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University names new dean of the College of Liberal Arts and Sciences

Wednesday, September 30, 2015

Carl Lejuezwas named the new dean of the College of Liberal Arts and Sciences at the University of KansasLAWRENCE — The largest academic unit at the University of Kansas will soon have a new dean at its helm. Carl W. Lejuez, professor of psychology and associate dean of research for the College of Behavioral and Social Sciences at the University of Maryland, will join KU in February as dean of the College of Liberal Arts and Sciences.

“I am truly excited to have a scholar of Carl’s caliber and capability joining the College,” said Jeffrey S. Vitter, provost and executive vice chancellor. “His skill and insight will identify new opportunities and help lead the College to even greater prominence.” 

The College of Liberal Arts and Sciences is the home of the humanities, social and behavioral sciences, natural sciences and mathematics, arts, international and interdisciplinary studies at KU. It includes the School of the Arts, the School of Languages, Literatures & Cultures and the School of Public Affairs & Administration. The College employs more than 600 faculty members and offers more than 100 majors, minors and certificates in 53 academic departments and programs, enrolling more than 13,500 undergraduate and graduate students. Faculty researchers lead or contribute to several of KU’s designated research centers, including the Biodiversity Institute, the Hall Center for the Humanities, the Life Span Institute, the Center for Environmentally Beneficial Catalysis and the National Science Foundation Center for Remote Sensing of Ice Sheets.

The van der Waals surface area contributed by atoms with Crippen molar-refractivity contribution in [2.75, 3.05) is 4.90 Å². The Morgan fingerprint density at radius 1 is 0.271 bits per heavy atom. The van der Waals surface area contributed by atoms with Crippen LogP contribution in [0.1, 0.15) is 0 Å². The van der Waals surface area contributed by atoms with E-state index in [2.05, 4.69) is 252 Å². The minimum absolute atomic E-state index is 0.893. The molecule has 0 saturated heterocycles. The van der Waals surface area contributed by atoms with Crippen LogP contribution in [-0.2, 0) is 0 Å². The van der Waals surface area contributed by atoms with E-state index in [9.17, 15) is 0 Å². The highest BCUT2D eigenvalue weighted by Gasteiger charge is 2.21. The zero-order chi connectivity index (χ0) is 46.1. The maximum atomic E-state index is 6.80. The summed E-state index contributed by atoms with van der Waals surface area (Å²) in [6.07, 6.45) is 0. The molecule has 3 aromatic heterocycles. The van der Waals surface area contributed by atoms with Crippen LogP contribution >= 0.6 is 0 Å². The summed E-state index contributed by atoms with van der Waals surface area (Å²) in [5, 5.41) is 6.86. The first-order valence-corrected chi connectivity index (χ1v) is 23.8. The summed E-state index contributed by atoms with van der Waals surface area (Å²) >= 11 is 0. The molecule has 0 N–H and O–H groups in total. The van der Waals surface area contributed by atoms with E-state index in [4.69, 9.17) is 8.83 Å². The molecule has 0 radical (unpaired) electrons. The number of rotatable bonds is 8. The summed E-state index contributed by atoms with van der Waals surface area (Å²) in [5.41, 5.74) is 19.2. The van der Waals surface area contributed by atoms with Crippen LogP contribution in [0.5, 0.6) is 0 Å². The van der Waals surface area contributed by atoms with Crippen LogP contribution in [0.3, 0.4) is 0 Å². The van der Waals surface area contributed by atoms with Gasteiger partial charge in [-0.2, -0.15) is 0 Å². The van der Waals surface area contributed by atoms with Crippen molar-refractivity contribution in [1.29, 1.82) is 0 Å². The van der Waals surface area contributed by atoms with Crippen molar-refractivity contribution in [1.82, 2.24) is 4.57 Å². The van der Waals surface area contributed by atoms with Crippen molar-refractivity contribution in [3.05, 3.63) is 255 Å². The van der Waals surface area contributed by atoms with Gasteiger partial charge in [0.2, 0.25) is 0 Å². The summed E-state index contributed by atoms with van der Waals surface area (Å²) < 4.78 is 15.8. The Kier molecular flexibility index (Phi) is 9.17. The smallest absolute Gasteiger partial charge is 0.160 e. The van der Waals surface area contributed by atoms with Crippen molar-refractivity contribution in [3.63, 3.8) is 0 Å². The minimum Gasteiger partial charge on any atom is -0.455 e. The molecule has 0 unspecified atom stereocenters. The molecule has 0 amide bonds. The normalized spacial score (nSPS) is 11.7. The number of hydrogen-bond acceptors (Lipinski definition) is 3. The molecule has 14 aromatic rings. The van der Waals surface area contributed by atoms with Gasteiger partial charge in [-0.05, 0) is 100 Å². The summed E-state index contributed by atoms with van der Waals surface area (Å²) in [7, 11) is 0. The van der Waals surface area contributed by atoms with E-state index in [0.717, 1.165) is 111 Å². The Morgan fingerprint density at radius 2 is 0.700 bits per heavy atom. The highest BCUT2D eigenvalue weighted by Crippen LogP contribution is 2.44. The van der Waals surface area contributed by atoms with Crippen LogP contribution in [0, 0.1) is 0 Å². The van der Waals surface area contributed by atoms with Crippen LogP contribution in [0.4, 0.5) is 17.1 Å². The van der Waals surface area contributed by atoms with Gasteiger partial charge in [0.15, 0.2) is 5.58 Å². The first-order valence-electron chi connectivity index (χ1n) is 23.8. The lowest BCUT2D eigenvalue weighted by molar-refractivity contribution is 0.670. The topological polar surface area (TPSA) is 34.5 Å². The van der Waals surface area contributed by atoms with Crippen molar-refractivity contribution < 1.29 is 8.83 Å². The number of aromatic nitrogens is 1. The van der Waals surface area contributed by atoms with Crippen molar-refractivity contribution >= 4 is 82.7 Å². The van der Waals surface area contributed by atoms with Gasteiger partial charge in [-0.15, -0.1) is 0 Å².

Lejuez will succeed Don Steeples, distinguished professor and interim dean of the College, who assumed the role in March upon the departure of CLAS Dean Danny Anderson to be the new president of Trinity University in San Antonio. Lejuez joined the University of Maryland in 2001 after he completed a one-year appointment as assistant research professor in the Department of Psychiatry at Brown University. He has been an associate dean at Maryland since 2013, leading the research mission in a college with more than 200 faculty members and an overall budget of roughly $100 million. In that role he developed a strategic plan for faculty research. This past year, the university was ranked third nationally in total federal funding for social sciences research. In addition to stimulating faculty research, he has been extremely active in encouraging undergraduate and graduate student research, including the pursuit of fellowships and other grants. These efforts have supported a tripling of NSF graduate research fellowships awarded to the college since he took the post as associate dean.